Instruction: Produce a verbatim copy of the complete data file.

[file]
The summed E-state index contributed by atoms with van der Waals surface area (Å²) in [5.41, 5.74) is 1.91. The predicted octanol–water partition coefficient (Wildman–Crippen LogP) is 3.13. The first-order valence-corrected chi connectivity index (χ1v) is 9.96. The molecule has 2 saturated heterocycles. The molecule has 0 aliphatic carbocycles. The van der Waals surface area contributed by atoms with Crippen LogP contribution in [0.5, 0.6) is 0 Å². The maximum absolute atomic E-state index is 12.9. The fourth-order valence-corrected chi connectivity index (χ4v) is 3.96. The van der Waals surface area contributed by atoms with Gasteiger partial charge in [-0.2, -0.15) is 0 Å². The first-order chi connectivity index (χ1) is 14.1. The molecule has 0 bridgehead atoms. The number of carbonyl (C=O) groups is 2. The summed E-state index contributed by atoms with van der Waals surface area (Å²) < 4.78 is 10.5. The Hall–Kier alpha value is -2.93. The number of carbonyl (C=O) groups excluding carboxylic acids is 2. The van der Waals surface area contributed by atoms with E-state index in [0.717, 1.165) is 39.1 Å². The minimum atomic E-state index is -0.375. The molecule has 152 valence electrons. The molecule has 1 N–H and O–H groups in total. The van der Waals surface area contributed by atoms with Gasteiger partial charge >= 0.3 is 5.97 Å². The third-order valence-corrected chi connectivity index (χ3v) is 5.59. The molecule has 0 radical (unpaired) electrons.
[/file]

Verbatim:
The summed E-state index contributed by atoms with van der Waals surface area (Å²) in [5.41, 5.74) is 1.91. The predicted octanol–water partition coefficient (Wildman–Crippen LogP) is 3.13. The first-order valence-corrected chi connectivity index (χ1v) is 9.96. The molecule has 2 saturated heterocycles. The molecule has 0 aliphatic carbocycles. The van der Waals surface area contributed by atoms with Crippen LogP contribution in [0.5, 0.6) is 0 Å². The maximum absolute atomic E-state index is 12.9. The fourth-order valence-corrected chi connectivity index (χ4v) is 3.96. The van der Waals surface area contributed by atoms with Gasteiger partial charge in [-0.2, -0.15) is 0 Å². The first-order chi connectivity index (χ1) is 14.1. The molecule has 0 bridgehead atoms. The number of carbonyl (C=O) groups is 2. The summed E-state index contributed by atoms with van der Waals surface area (Å²) < 4.78 is 10.5. The Hall–Kier alpha value is -2.93. The number of carbonyl (C=O) groups excluding carboxylic acids is 2. The van der Waals surface area contributed by atoms with E-state index in [0.717, 1.165) is 39.1 Å². The minimum atomic E-state index is -0.375. The molecule has 152 valence electrons. The molecule has 1 N–H and O–H groups in total. The van der Waals surface area contributed by atoms with Gasteiger partial charge >= 0.3 is 5.97 Å². The third-order valence-corrected chi connectivity index (χ3v) is 5.59. The molecule has 0 radical (unpaired) electrons.